Rifabutin liposomes: a novel nanotechnological strategy for effective treatment of systemic methicillin-resistant staphylococcus aureus infections
Jacinta Oliveira Pinho (Post-doc fellow sponsored by the PRC) - Research Institute for Medicines (iMed.ULisboa) Faculty of Pharmacy, University of Lisbon, Lisboa, Portugal
Lurdes Gano PhD and Célia Fernandes PhD, Researchers at Campus Technological Nuclear, Instituto Superior Técnico, University of Lisbon, Lisboa Portugal
Sandra Aguiar PhD, Researcher at Faculdade de Medicina Veterinária, University of Lisbon, Lisboa, Portugal
Frederico Aires da Silva PhD, Assistant Researcher at Faculdade de Medicina Veterinária, University of Lisbon, Lisboa, Portugal
Sandra Pinto PhD, Researcher, Instituto Superior Técnico, University of Lisbon, Lisboa, Portugal
Magda Ferreira, PhD Student at Research Institute for Medicines (iMed.ULisboa) Faculty of Pharmacy, University of Lisbon, Lisboa, Portugal
Staphylococcus aureus, and in particular the methicillin-resistant (MRSA) strains are one of the most infectious bacterial pathogens worldwide, renowned for their ability to evade the immune system causing systemic infections. After entering the bloodstream, MRSA can cause metastatic or complicated infections such as infective endocarditis or sepsis, being associated with poor clinical outcomes and exhibiting high rates of morbidity and mortality. The incidence of systemic MRSA worldwide ranges from 20 to 50 per 100,000 people for countries with low and high incidence rates, respectively with a mortality associated of 20% within 30 days.1) Despite novel anti-MRSA drugs, sub-therapeutic levels of the antibiotics at intracellular infection sites due to unfavorable pharmacokinetics are in the origin of the emergence of drug resistance and consequently of antibacterial failure in the clinic thus representing a major reason of concern.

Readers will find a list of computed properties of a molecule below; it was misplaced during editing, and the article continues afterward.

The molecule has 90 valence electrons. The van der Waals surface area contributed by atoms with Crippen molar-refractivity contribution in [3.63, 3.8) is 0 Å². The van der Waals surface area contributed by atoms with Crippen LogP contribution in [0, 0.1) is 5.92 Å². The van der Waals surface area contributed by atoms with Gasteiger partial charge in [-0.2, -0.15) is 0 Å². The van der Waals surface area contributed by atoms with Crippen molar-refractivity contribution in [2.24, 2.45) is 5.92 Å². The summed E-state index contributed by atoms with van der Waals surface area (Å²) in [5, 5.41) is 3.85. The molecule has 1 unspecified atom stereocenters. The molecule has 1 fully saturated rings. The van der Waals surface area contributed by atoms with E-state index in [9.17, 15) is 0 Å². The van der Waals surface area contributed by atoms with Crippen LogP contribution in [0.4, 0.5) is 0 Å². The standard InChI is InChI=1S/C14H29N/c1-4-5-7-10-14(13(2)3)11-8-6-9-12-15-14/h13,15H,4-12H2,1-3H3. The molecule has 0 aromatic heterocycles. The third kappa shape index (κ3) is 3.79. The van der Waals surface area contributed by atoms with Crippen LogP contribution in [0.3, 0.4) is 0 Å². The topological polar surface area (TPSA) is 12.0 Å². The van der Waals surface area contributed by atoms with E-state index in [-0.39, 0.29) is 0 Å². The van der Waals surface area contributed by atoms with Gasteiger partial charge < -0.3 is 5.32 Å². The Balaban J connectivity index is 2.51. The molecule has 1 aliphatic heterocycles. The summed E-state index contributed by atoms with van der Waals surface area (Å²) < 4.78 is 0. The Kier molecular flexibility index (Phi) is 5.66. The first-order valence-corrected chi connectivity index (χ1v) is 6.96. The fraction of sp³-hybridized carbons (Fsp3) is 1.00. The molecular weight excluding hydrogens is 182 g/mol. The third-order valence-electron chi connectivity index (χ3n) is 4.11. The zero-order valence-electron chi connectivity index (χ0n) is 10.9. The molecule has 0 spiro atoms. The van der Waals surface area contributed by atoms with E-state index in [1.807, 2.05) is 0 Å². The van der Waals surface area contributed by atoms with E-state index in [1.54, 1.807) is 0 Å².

The present project aims to validate in preclinical studies an effective lipid-based nano-formulation against systemic infections caused by MRSA. Rifabutin (RFB) was the chosen antibiotic and nanoliposomes the lipid-based system. The rational for selecting RFB is based on its antibacterial potential against MRSA and their incorporation in nanoliposomes is due to the well-known ability of liposomal formulations, depending on their lipid compositions, to enhance the mean residence time in the bloodstream of the loaded compound, leading to enhanced accumulation in infected areas.2) In addition, liposomes can improve the interaction with bacterial membranes thus enabling the achievement RFB concentrations intracellularly at infected sites at much higher concentrations in comparison to the use of antibiotic in the free form.
Preliminary in vitro studies have already demonstrated the potential of RFB over other antibiotics such as vancomycin or levofloxacin. RFB was successful and efficiently encapsulated in pre-formed unloaded liposomes with excellent stability characteristics, using an active loading method. In addition, RFB incorporated in liposomes displayed even a more pronounced antibacterial effect, particularly for a negatively charged lipid-based nano-formulation.3)
We propose to establish a systemic MRSA murine model of infection and evaluate the in vivo fate of the developed RFB liposomal formulations after i.v. administration. For that, dual labelling of RFB and liposomes will be accomplished with 99mTc (or 125I) and 111In, respectively.4)5) This procedure will enable to follow, simultaneously, the in vivo fate of both RFB and liposome, and consequently, elucidate the stability of the RFB liposomal formulations and accumulation at different organs over time as well as in the blood. These studies will be crucial for selecting the best treatment schedules to be performed in the systemic murine MRSA model of infection. Vancomycin administered in the free form will be used as positive control.
Benefit for the community
The obtained results will contribute to improve the therapies against one of the most problematic bacterial infections threatening human health – the systemic MRSA infections.
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